Snow Leopard 10.6.4
Recently I had a situation where I couldn’t get into the GUI (even with safe mode –x). I knew I had to replace a certain file on the root with a file I had stored on another drive. Now if this was DOS, it would be trivial to copy the file over – not so in OS X.
In order to use the mount command, we first need to know three pieces of information.
1. The name of the drive we want to mount (what do we call it?)
2. The type of file system that drive uses.
3. The folder we are going to mount the drive in.
First we need to enter Single User Mode. For Chameleon-type hackintosh bootloaders, hit any key then type –s enter. For legit Mac users I think you hold Apple and s key as you boot.
After booting, somewhere on the screen, you should see a line similar to this:
BSD root: disk0s1, major 14, minor 1
This tells us that we are currently on disk 0, partition 1 (ignore the major, minor).
You can now go ahead and enter the two commands listed on the screen.
mount –uw /
The first command will check your disk for errors and the second will give you write access to the root. You now need to be EXTREMELY CAREFUL about making inadvertent or damaging changes to root.
We need to know what the computer has called our drives and partitions. We use the ls command (similar to dir in DOS).
ls –l /dev/disk*
We get some output which contains something like this:
/dev/disk0s1 <-- we know we are on this partition
/dev/disk1s2 <-- the file we want is here (we think)
Note this list seems to change and there is no guarantee that partitions named in the GUI using diskutil will have the same names here. Also CD’s and DVD’s take a while to show up sometimes so just repeat the command (use up arrow) until they do.
Check the file system used by the drive we want to mount. In my example it is a Windows NTFS partition.
ntfs <-- ok that’s what we expected
Now we create a folder to mount the drive to. For easy access let’s make a folder on the root called “drive2”.
Now it’s time to use all this information in the mount command
mount –t ntfs /dev/disk1s2 /drive2
With some luck it worked. We check to see if our files and folders are there.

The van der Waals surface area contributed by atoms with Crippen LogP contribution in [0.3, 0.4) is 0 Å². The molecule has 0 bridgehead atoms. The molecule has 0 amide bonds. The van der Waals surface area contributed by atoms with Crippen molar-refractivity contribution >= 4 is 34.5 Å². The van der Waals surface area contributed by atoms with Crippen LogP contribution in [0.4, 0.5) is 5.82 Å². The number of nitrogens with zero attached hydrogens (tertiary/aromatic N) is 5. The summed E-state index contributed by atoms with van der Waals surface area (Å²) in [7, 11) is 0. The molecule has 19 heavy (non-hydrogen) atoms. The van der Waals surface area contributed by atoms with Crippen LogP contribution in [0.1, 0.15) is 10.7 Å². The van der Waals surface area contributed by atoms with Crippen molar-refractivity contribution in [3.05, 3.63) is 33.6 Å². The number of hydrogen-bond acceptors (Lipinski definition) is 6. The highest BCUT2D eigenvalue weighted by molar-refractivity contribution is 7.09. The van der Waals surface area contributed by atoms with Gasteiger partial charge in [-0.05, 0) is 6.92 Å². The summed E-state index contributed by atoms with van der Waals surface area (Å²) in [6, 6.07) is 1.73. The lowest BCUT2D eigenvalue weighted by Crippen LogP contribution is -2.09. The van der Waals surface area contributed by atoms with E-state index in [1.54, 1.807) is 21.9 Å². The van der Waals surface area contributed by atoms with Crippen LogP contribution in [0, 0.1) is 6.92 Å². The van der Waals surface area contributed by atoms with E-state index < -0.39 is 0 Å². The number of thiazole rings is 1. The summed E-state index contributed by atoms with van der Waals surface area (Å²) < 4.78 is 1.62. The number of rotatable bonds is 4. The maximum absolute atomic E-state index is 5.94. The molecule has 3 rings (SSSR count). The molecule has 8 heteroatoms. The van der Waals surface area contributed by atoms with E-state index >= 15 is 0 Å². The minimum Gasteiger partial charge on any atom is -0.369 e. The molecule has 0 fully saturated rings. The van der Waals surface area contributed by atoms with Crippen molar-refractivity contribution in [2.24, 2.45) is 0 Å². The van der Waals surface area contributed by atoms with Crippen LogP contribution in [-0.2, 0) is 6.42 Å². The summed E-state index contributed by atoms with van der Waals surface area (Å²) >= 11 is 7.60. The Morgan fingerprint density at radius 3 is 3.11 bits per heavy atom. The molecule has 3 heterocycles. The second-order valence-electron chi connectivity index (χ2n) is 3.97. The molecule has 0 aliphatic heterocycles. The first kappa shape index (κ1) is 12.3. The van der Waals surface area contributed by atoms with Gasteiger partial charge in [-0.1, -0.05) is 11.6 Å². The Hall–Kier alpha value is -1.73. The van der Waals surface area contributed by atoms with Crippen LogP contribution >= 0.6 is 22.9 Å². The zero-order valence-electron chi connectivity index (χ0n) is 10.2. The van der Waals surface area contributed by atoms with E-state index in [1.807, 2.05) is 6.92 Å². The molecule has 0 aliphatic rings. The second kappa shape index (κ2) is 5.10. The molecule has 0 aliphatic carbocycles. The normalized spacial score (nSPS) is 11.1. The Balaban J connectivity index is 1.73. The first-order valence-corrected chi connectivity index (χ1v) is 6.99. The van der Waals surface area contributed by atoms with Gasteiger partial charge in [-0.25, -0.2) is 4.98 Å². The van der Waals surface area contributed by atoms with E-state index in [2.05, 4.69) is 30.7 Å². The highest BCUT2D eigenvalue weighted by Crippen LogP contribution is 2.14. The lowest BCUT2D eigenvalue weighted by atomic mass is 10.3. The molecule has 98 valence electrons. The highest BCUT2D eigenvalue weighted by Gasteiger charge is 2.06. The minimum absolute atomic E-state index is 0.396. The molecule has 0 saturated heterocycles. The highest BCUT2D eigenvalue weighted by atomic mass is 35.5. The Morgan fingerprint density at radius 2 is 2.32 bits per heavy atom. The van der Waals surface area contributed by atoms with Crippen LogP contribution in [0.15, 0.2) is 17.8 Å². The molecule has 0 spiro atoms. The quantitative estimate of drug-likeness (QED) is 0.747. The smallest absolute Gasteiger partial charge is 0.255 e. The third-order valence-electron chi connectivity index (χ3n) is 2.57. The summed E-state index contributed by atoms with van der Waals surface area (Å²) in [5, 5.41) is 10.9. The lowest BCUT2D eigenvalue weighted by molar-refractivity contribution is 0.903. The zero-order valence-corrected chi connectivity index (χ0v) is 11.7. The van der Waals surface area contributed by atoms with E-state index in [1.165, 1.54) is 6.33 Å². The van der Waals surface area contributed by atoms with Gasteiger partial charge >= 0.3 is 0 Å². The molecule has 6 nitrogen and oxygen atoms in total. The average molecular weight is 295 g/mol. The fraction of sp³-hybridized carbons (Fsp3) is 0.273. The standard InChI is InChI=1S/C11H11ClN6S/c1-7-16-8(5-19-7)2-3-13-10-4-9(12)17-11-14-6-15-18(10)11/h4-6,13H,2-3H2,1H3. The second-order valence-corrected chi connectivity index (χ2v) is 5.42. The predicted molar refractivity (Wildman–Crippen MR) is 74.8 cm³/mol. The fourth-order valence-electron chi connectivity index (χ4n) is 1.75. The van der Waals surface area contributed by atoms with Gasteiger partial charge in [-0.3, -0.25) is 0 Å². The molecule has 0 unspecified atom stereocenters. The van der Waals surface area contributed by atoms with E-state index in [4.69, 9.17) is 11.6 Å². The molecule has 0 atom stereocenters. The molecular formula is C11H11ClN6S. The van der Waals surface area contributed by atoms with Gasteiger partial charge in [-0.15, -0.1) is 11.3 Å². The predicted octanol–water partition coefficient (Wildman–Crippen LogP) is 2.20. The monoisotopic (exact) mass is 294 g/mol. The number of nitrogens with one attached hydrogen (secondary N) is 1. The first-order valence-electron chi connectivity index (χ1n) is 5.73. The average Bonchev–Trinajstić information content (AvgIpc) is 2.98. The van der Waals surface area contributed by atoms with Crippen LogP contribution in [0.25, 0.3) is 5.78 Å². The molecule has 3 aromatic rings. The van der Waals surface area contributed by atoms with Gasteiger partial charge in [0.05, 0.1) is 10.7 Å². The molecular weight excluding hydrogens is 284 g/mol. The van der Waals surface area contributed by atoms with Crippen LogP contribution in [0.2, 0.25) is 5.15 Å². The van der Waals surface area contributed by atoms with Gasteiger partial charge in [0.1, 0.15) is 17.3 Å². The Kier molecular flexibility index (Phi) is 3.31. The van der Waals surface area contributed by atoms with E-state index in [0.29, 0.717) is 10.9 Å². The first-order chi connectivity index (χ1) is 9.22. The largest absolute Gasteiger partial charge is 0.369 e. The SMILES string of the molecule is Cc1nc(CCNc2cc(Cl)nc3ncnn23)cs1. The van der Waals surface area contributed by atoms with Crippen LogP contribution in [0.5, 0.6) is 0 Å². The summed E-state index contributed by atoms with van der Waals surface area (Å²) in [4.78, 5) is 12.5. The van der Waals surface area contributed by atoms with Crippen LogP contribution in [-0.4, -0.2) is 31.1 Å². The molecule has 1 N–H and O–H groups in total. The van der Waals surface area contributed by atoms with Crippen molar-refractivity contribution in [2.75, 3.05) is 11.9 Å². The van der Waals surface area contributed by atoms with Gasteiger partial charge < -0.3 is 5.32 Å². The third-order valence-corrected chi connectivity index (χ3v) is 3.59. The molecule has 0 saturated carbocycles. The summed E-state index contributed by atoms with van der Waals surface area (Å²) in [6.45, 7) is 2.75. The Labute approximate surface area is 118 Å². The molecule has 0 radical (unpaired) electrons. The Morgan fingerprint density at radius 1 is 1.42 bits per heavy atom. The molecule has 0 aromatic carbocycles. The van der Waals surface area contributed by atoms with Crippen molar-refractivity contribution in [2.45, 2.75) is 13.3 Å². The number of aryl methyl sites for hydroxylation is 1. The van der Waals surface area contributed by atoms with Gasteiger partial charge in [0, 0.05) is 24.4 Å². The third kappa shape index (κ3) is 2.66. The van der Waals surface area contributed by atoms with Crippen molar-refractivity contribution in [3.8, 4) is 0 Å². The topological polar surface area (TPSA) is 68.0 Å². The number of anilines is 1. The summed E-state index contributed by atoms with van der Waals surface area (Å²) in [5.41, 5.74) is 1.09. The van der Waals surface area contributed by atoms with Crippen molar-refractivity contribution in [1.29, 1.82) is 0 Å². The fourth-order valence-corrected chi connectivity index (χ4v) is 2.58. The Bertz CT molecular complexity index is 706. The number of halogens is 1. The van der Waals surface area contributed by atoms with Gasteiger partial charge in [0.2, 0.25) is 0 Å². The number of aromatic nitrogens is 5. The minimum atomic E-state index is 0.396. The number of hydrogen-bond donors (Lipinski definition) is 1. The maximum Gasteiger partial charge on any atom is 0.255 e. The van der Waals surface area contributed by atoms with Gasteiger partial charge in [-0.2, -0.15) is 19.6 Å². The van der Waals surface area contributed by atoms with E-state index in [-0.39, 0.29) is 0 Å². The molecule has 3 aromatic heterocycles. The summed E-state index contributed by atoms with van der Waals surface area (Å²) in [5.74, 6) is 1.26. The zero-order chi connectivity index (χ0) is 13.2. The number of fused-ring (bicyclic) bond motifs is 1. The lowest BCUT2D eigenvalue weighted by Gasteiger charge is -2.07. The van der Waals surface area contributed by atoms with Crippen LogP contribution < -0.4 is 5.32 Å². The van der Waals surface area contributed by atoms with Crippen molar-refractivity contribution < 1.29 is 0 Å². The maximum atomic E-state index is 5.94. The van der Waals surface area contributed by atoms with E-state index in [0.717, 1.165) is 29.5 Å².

ls –l /drive2
If the device was a HFS/HFS+ volume (Mac OS) then we would use this command:
mount –t hfs /dev/disk1s2 /drive2
USB hard drives and flash drives would use similar syntax depending on what file system the device was formatted with eg. NTFS (windows), HFS (mac), MSDOS (older / smaller usb sticks).
For a CD…
mount –t cd9660 /dev/disk1s2 /drive2
For a DVD…
mount –t udf /dev/disk1s2 /drive2
if this doesn’t work then try the cd9660 switch as if it was a CD.
Mounting a Samba network share does not seem to work in Snow Leopard 10.6.4.
At this point you should be able to do the things you wanted to do (cp files etc.). Note, HFS drives are mounted with WRITE ACCESS by default even if the root is read-only (use -r switch if you want to mount read-only). NTFS drives are mounted as read-only and there is no native support for write access.
We can unmount the device using this command (note spelling of “umount”):
When you are finished, use the reboot or shutdown command. DO NOT use the exit command which will continue booting into GUI.
NOTE: Please do not reply to this thread to troubleshoot your problems. I'm not an expert, I just taught myself what I needed to know to get the job done. Single User Mode has an excellent man command (short for manual). This is the best way to teach yourself. Also look in the /sbin folder for variations of the mount command for other file systems.
If you have something useful to add, for example you know how to get SMB shares to mount, then please contribute.
3ofakindMember Since 08 Sep 2010
Offline Last Active Jul 13 2011 03:23 PM
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